Dealing with the preconception of others

We all make assumptions and form preconceptions about the incredibly complex world in which we live. It is the only way to navigate such a world. However, some people don’t then go on and question whether such assumptions are valid in a given situation. These people live at the surface of their awareness.

For example, my tremor was particularly prominent one afternoon. I went into a shop and the person behind the counter said to me, “are you feeling cold, sir?” Maybe I missed the joke but I decided to be honest, so I said, “no, I’ve got Parkinson’s disease.” A flood of apologises emerged from the person. He wished me a good evening and I said, “I will and I’ll warm up too!” A little bit of self-deprecating humour showed that his supposed superior response to my tremor was totally misplaced. Maybe I taught him something that day.

Another example I’ve encountered is when people equate my physical disability with my level of intelligence and talk…really…slowly…to…me. I happen to have a doctorate (DPhil) in Genetics from Oxford University so I think I understand what you are saying! Such “do…you…under…stand?” people should assume their listener does understand and then, if the need arises, modify the assumption.

A far harsher form of preconception you may encounter is prejudice, which can be defined as judging people (usually negatively) based on physical characteristics or ethnicity or disability. I believe such a judgement is absurd. We were thrown into the world in a particular state when we were born (Heidegger calls this our “thrownness”). Nobody is responsible for their thrownness; we didn’t choose whether we were male or female, had dark or light skin, were susceptible to Parkinson’s or not etc. Therefore judging a person’s thrownness is an empty judgement; the judgement doesn’t apply to the person being judged. Indeed, it’s a judgement about nobody. Judgements should be made on the basis of who people are, not what they are.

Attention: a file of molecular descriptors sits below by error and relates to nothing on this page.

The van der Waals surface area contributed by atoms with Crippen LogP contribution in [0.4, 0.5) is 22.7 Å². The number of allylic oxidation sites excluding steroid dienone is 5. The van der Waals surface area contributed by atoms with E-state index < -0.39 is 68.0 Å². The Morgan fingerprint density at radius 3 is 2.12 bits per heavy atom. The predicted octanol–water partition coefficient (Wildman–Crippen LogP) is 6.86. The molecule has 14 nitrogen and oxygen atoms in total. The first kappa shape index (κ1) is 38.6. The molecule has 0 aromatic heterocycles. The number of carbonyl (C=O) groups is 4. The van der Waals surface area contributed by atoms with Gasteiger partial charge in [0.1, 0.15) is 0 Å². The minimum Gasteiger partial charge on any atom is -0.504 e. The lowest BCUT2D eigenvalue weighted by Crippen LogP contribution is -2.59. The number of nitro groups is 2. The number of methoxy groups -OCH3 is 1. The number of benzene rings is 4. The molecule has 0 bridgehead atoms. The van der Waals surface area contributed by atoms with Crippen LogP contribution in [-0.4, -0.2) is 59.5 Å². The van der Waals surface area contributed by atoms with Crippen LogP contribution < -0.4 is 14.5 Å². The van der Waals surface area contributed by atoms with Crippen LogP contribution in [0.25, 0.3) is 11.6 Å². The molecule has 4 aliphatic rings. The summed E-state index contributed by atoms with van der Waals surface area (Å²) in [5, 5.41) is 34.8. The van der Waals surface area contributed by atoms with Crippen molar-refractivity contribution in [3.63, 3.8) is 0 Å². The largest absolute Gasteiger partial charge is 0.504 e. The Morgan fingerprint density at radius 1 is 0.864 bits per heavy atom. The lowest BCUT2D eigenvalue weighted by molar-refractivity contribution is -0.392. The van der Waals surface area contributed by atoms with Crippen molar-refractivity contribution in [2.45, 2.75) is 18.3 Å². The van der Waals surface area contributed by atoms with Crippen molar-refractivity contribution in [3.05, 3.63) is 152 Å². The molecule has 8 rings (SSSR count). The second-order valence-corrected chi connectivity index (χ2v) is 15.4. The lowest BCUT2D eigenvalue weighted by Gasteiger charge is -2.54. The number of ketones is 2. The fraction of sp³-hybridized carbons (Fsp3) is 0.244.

I feel sorry for people who live their lives without empathy and self-awareness.

Hi Jonny

Like you I studied at Oxford and have a doctorate. Three years ago I was teaching postgrads in large groups: now, with PD, I can have difficulty with the most meaningless small scale social interactions. But, other than teenage boys at the bus stop, I can’t recall anyone treating me inappropriately.
You’re right about self-awareness, but that also means acknowledging your limitations. I believe that most people really are sympathetic. Not only do I think that’s overwhelmingly true, but it’s helpful to me to believe that it’s true.

Regards Trev

Hi Jonny,

I think this is a very valid post...sadly some people are too quick to judge others and can come across as very patronising. I think you dealt with the situation well :wink: